I don’t know where to start, but Philippe Gilbert is surely the most impressive rider of the spring. Cancellara was strong but couldn’t deliver a win; Nuyens and Goss were clever. But for raw power uphill, Gilbert is looking invincible. I wasn’t sure if he could win the Flèche Wallonne but he looked fresh as the bunch tackled the penultimate climb, with riders like Alberto Contador grimacing.
There were doubts in the Flemish classics earlier. He took the Montepaschi Strade Bianche but then seemed a little bit off the pace although that’s relative given he was on the attack over the Bosberg. Some were asking if he was going to miss out on his spring classics campaign.
But as a boy he grew up on the slopes of La Redoute, his childhood home sits on the route of Liège–Bastogne–Liège and it’s Sunday’s race that’s been his goal all along. He now looks irresistible, able to cope with a sprint finish as easily as the vicious climb of the Mur de Huy. In other words, he’s got a box of tricks able to foil almost anyone.
How to beat him?
As good as he is, this is sport and anything can happen. One of the attractions of cycling is that it is tactical and dynamic, the strongest rider doesn’t always win. Plus there’s always the chance he has an off day this Sunday. But if the other teams want to reduce his chances, here are some thoughts:
- Isolation: Gilbert has a strong team with some great riders, for example Jelle Vanendert was a surprising sixth place in the Flèche Wallonne. But non are fuoriclasse. So if the other teams can blow the race apart, it is possible to isolate Gilbert in the final. Leopard for example could use the Schleck Brothers and Jacob Fuglsang to shred things and force a selection but the risk is the work isolates Gilbert to the advantage of another rider or team. Katusha are another team with several cards to play.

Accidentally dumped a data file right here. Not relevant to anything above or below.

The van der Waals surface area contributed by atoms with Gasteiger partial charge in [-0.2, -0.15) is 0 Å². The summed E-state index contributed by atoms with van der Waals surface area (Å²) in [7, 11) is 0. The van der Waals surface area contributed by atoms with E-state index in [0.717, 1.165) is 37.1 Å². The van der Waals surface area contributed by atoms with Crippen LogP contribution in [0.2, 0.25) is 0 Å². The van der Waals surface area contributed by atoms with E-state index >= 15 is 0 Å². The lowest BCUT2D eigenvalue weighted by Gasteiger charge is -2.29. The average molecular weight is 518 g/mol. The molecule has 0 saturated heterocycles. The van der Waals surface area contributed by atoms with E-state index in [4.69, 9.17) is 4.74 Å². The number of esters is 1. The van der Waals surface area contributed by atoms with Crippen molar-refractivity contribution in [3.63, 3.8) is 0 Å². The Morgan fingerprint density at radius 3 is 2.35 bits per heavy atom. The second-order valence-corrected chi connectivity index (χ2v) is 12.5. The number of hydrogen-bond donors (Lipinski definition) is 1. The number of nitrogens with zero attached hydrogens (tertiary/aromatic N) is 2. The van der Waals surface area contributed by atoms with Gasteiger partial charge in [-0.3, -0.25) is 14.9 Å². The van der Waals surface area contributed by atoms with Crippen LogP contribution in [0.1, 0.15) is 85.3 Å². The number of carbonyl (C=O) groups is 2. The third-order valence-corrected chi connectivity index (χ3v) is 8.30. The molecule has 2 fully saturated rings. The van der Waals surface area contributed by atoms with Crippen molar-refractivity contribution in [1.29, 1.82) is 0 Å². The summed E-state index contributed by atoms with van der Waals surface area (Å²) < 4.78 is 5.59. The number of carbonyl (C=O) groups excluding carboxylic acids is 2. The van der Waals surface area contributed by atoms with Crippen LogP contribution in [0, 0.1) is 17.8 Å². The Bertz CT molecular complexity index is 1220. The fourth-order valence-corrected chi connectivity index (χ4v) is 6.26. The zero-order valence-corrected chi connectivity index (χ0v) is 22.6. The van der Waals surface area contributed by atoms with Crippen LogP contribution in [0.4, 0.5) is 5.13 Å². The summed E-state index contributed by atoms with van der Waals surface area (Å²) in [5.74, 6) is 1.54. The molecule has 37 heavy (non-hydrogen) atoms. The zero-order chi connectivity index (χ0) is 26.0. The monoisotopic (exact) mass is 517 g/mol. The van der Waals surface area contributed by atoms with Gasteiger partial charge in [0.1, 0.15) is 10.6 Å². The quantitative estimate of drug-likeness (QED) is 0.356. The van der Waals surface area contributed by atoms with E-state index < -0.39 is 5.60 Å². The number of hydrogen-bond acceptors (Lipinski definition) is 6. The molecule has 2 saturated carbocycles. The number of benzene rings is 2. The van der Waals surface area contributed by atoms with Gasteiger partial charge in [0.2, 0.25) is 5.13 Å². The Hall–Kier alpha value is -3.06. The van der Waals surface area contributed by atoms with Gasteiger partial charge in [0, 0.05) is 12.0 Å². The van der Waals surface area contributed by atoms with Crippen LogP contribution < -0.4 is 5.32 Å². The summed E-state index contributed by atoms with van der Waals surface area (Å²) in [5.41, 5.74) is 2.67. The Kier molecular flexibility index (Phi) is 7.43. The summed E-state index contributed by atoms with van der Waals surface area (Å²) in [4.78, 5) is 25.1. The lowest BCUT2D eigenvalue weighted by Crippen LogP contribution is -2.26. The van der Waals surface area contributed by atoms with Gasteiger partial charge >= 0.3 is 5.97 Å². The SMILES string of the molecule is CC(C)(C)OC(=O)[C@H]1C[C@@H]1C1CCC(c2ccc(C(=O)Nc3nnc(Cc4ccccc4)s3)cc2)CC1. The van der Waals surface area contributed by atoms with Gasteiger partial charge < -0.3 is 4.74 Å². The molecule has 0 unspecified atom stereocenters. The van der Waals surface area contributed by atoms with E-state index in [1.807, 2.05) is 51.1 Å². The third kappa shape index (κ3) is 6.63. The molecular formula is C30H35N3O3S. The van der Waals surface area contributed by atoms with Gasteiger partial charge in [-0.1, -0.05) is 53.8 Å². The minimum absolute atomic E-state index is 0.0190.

- Pride: with some a powerful demonstration, it’s possible Gilbert believes in himself too much. Just as Cancellara tried a bold long range move in Flanders, it’s possible Gilbert plays the artist too.
- …err, that’s it
It’s hard to think of more ways to get rid of him. He can climb, he can sprint and he’s in top form with a dedicated team. It’ll still be great to watch Sunday’s race to see if he can do it. It is not easy, very few riders have scored the triple of the Amstel, Flèche Wallonne and Liège–Bastogne–Liège all in the same year. Davide Rebellin managed it in 2004. Just winning the Amstel-Flèche double, plus on top of the Brabantse Pijl is enormous and worthy of all superlatives. To take Liège would be something else.
Last year Cycle Sport Magazine asked me to join a panel of contributors to name the most memorable performance of the year. I picked Gilbert’s ride in the Giro di Lombardia, saying “Not having seen Merckx race, there was a glimpse of cannibalism about the way Philippe Gilbert dispatched his rivals one by one in the Tour of Lombardy” and this seems true in 2011 again.